Last week, the House Committee on Government Oversight and Reform’s Subcommittee on National Security held a hearing “The Impact of the Boycott, Divestment, and Sanctions (BDS) Movement.” The committee is one of the most influential in the House making this hearing a good way to gauge how it will respond to issues when they are brought to the general body.
— Michael Lee (@MichaelLee2009) July 3, 2015
The United States has made it clear in the past that it firmly rejects BDS. The Trans-Pacific Partnership agreement that the Obama Administration hopes to pass is a recent example of that. The agreement, as it stands, includes language that would leverage trade deals to discourage “economic discrimination” of Israel on the world stage. This hearing confirmed suspicions that the House will attempt to increase its efforts to stymie the movement through government intervention.
A cursory glance over the list of witness would portend the tone and tenor of the hearing. The guests of the Republican committee members included Daniel Birnbaum, the CEO of Sodastream (a recent target of the BDS movement), Mark Dubowitz, the executive director of the Foundation for Defense of Democracies — a neoconservative think tank—and professor of law Eugene Kontorovich. Matt Duss, President of the Foundation for Middle East Peace was the sole witness for the Democratic minority. Not a single Palestinian or explicit advocate for BDS was invited by the committee to testify.
The chair of the subcommittee, Representative Ron DeSilva of Gainesville, Florida, opened with a lengthy and damning statement against BDS. Throughout his remarks, he espoused views more closely aligned with the Israeli right-wing than American government consensus around a two-state solution, demonizing BDS and calling the West Bank “Judea and Samaria.” Early on in his opening remarks, the representative stated that “it is clear that the ultimate goal [of the BDS movement] is not to simply exert pressure on Israel to alter its domestic policies, they would like to isolate, de-legitimize, and irrevocably cripple the Jewish state.” He continued on to say that BDS is:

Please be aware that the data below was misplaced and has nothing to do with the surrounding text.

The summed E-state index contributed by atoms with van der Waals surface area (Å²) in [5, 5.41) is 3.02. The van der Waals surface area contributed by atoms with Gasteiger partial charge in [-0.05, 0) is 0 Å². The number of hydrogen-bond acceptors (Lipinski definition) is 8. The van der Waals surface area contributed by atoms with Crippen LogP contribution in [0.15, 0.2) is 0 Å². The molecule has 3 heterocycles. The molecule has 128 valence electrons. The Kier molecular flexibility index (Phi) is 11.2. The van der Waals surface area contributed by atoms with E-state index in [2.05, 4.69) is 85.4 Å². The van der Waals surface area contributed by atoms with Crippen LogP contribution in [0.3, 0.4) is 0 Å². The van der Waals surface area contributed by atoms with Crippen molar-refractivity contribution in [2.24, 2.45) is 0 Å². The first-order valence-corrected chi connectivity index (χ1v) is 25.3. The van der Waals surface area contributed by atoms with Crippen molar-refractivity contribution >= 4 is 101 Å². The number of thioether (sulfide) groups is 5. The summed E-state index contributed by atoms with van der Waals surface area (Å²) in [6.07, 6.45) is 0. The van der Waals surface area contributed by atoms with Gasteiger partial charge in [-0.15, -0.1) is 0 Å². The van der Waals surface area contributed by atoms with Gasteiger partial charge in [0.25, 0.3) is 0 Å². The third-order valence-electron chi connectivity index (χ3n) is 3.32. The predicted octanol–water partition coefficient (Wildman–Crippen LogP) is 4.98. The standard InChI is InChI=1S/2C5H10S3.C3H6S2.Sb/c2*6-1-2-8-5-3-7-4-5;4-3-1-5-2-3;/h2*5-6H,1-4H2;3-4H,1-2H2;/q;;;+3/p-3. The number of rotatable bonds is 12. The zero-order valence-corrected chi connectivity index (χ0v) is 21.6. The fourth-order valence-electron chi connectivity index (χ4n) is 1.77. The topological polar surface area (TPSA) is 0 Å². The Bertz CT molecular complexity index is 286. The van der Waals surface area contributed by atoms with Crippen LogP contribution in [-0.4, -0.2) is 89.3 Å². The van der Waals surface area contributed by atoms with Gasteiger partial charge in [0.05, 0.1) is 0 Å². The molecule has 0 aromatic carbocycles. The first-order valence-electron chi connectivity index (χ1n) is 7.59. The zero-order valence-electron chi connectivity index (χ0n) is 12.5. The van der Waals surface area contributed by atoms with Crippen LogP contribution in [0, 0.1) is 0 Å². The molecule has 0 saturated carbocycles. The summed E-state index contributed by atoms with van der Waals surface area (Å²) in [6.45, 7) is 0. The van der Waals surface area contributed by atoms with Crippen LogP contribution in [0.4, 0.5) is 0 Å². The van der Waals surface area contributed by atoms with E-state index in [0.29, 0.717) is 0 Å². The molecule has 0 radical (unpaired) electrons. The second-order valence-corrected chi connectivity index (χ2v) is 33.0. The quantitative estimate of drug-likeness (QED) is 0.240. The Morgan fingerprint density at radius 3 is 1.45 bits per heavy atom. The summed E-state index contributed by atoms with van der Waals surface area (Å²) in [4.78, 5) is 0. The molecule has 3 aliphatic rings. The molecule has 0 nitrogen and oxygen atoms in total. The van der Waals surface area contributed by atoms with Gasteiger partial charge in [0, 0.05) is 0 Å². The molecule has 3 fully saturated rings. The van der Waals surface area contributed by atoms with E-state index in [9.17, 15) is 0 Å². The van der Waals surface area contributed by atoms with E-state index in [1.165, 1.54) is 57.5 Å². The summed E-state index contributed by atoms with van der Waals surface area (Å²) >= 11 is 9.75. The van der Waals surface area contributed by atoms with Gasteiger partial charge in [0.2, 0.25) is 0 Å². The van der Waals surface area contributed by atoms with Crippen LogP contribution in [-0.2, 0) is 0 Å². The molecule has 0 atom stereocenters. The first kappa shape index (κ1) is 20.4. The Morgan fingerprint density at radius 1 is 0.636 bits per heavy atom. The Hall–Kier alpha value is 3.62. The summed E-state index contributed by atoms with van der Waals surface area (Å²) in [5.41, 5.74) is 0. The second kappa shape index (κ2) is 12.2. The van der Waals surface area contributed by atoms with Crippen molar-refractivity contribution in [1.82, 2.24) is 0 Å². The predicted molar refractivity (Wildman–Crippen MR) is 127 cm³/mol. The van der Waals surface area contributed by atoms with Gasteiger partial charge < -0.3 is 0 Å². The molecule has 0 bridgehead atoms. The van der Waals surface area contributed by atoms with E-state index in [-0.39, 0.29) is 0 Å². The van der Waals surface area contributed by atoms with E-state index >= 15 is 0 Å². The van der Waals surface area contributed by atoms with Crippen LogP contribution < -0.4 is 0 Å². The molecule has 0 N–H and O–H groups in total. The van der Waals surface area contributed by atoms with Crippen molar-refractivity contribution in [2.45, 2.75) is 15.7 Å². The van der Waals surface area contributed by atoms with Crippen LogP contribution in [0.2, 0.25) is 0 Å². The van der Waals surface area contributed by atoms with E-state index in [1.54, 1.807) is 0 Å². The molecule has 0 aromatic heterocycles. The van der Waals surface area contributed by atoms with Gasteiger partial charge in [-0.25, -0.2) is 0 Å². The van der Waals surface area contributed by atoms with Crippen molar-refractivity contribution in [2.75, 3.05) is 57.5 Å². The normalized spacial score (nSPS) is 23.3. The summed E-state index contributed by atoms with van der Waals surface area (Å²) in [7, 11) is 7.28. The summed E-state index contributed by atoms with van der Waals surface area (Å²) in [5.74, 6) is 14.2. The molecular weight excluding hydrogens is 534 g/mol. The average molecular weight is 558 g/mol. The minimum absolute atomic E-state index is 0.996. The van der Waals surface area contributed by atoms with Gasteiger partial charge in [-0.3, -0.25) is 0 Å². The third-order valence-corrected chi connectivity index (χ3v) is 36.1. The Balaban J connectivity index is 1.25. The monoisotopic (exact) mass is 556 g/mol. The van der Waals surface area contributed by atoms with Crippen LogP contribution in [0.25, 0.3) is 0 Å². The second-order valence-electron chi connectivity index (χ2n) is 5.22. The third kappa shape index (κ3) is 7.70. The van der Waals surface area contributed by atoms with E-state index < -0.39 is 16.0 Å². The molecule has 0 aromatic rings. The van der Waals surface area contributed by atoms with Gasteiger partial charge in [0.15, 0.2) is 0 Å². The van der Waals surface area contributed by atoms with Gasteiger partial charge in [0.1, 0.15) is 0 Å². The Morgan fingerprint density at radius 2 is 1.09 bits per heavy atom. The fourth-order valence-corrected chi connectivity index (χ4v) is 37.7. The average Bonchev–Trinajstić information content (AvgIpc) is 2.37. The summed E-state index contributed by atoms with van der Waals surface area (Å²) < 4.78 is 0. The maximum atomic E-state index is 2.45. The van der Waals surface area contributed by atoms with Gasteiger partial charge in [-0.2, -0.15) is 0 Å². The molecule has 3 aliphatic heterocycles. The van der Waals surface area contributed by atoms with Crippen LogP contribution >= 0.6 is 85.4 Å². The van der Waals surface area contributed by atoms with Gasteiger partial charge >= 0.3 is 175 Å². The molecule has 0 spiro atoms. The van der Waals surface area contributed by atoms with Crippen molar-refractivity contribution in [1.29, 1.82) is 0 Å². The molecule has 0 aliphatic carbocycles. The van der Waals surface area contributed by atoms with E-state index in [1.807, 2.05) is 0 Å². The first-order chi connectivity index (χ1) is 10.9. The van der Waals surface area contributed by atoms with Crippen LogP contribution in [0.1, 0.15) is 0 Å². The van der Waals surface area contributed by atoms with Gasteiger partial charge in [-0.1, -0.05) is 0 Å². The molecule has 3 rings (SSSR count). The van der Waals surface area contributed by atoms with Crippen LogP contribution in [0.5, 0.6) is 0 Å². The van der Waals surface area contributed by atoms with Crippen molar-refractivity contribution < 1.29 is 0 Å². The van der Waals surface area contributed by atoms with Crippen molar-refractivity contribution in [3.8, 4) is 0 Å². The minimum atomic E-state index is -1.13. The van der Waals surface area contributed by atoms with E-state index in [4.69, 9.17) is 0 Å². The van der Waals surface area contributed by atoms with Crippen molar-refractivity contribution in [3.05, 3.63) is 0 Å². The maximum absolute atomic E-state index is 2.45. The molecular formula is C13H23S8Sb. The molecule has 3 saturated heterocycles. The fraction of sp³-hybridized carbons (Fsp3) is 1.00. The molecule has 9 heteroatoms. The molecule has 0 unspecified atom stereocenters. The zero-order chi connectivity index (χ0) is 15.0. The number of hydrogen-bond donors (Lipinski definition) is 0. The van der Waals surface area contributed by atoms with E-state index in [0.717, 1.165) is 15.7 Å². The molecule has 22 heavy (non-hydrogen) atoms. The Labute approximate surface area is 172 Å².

“better understood as an attempt to single out the world’s only Jewish state for negative treatment through economic warfare. US policy should actively oppose attempts to Boycott Divest and Sanction Israel. As our most dependable ally in the Middle East, the region’s only democracy and a country that shares our values, Israel deserves our steadfast support. We need to nip BDS in the bud.”
For the most part, witnesses supported this view during their prepared remarks. Birnbaum, whose company found itself the target of a successful BDS campaign, insisted the use of “so-called occupied territory” to describe the West Bank. Dubowitz, of the Foundation for the Defense of Democracies, insisted that the threat of economic sanctions was on par with warfare, and taking the simile further, advocated that the United States form an “economic shield of defense” to protect Israel from further isolation. Eugene Kontorivich, a professor of law at Northwestern University, argued that the rising tide of EU sanctions were of more grave importance than BDS in the United States, and insisted that international law did not prohibit the trade of materials or goods produced in the West Bank by Israel. All three majority witnesses repeated oft-heard criticisms of BDS, and intimated that the cause was motivated by anti-semitism.
Duss, the lone democratic invitee, presented a break from the consensus in the room. He implored the committee to understand the context of the BDS movement. The longer that Israel avoids its obligations under international law, he argued, the BDS movement would continue to grow in scope and influence. He continued on to say that the line of argumentation presented by the committee members and the other witnesses affirmed BDS’s position that there is no delineation between Israel proper and the occupied territory that it holds, and this blurring of the Green Line “represents a clear threat to the two-state solution itself.”
The committee was largely unreceptive to his views. During the Q&A session, Vice-Chair of the committee representative Steve Russell (R) used his time to smear Duss and his family to discredit his testimony. Citing that the Simon Wiesenthal Center, the ADL, and the American Jewish Committee have termed “Eli Clifton, Ali Gharib, Matt Duss, Ben Armbruster to be infected with Jew-hatred and discriminatory policy positions towards Israel.” He proceed to ask each other witness if this constituted “thoughtful, considered, and ethical ways to approach the issue.”
Unsurprisingly, they did not think so.
Despite the largely negative portrayal of BDS and its goals, this hearing presents a bittersweet victory for the movement. On one hand, the movement has swelled and is being seen as a first-tier threat to Israel’s hegemony over the Palestinian people. In that it is successful. On the other, this increased acceptance will expose the movement to heightening levels of resistance from those in the highest positions of power.